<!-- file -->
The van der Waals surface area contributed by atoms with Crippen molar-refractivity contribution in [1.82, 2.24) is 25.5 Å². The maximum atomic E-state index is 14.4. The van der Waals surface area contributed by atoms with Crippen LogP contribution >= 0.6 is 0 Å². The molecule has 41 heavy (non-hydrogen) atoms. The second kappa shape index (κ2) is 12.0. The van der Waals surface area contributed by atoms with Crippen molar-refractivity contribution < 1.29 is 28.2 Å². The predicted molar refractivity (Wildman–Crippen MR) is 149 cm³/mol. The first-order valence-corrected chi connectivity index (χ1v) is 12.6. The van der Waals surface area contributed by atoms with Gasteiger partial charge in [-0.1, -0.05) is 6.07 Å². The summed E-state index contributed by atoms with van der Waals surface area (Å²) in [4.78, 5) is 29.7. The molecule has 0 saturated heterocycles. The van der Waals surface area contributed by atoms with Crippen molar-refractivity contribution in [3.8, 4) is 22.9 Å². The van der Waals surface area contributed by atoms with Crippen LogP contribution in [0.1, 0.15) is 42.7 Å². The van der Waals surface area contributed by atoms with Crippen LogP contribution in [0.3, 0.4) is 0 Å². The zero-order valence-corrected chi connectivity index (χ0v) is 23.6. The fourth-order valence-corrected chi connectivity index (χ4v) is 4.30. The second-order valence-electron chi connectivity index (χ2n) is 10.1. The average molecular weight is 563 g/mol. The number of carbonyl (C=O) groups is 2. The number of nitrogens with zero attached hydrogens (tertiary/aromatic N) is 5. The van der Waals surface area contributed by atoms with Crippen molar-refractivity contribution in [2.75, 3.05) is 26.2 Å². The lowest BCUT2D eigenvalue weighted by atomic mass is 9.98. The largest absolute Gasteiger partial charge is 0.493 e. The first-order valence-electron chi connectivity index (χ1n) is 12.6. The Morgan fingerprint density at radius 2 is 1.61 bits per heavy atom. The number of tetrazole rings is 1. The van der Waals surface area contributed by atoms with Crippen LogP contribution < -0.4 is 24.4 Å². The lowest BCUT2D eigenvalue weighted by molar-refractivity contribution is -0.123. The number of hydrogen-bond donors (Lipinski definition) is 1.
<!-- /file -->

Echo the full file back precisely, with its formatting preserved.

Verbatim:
The van der Waals surface area contributed by atoms with Crippen molar-refractivity contribution in [1.82, 2.24) is 25.5 Å². The maximum atomic E-state index is 14.4. The van der Waals surface area contributed by atoms with Crippen LogP contribution >= 0.6 is 0 Å². The molecule has 41 heavy (non-hydrogen) atoms. The second kappa shape index (κ2) is 12.0. The van der Waals surface area contributed by atoms with Crippen molar-refractivity contribution < 1.29 is 28.2 Å². The predicted molar refractivity (Wildman–Crippen MR) is 149 cm³/mol. The first-order valence-corrected chi connectivity index (χ1v) is 12.6. The van der Waals surface area contributed by atoms with Gasteiger partial charge in [-0.1, -0.05) is 6.07 Å². The summed E-state index contributed by atoms with van der Waals surface area (Å²) in [4.78, 5) is 29.7. The molecule has 0 saturated heterocycles. The van der Waals surface area contributed by atoms with Crippen molar-refractivity contribution in [3.8, 4) is 22.9 Å². The van der Waals surface area contributed by atoms with Crippen LogP contribution in [0.1, 0.15) is 42.7 Å². The van der Waals surface area contributed by atoms with Crippen LogP contribution in [0.3, 0.4) is 0 Å². The zero-order valence-corrected chi connectivity index (χ0v) is 23.6. The fourth-order valence-corrected chi connectivity index (χ4v) is 4.30. The second-order valence-electron chi connectivity index (χ2n) is 10.1. The average molecular weight is 563 g/mol. The number of carbonyl (C=O) groups is 2. The number of nitrogens with zero attached hydrogens (tertiary/aromatic N) is 5. The van der Waals surface area contributed by atoms with Crippen molar-refractivity contribution in [2.75, 3.05) is 26.2 Å². The lowest BCUT2D eigenvalue weighted by atomic mass is 9.98. The largest absolute Gasteiger partial charge is 0.493 e. The first-order valence-electron chi connectivity index (χ1n) is 12.6. The Morgan fingerprint density at radius 2 is 1.61 bits per heavy atom. The number of tetrazole rings is 1. The van der Waals surface area contributed by atoms with Crippen LogP contribution < -0.4 is 24.4 Å². The lowest BCUT2D eigenvalue weighted by molar-refractivity contribution is -0.123. The number of hydrogen-bond donors (Lipinski definition) is 1.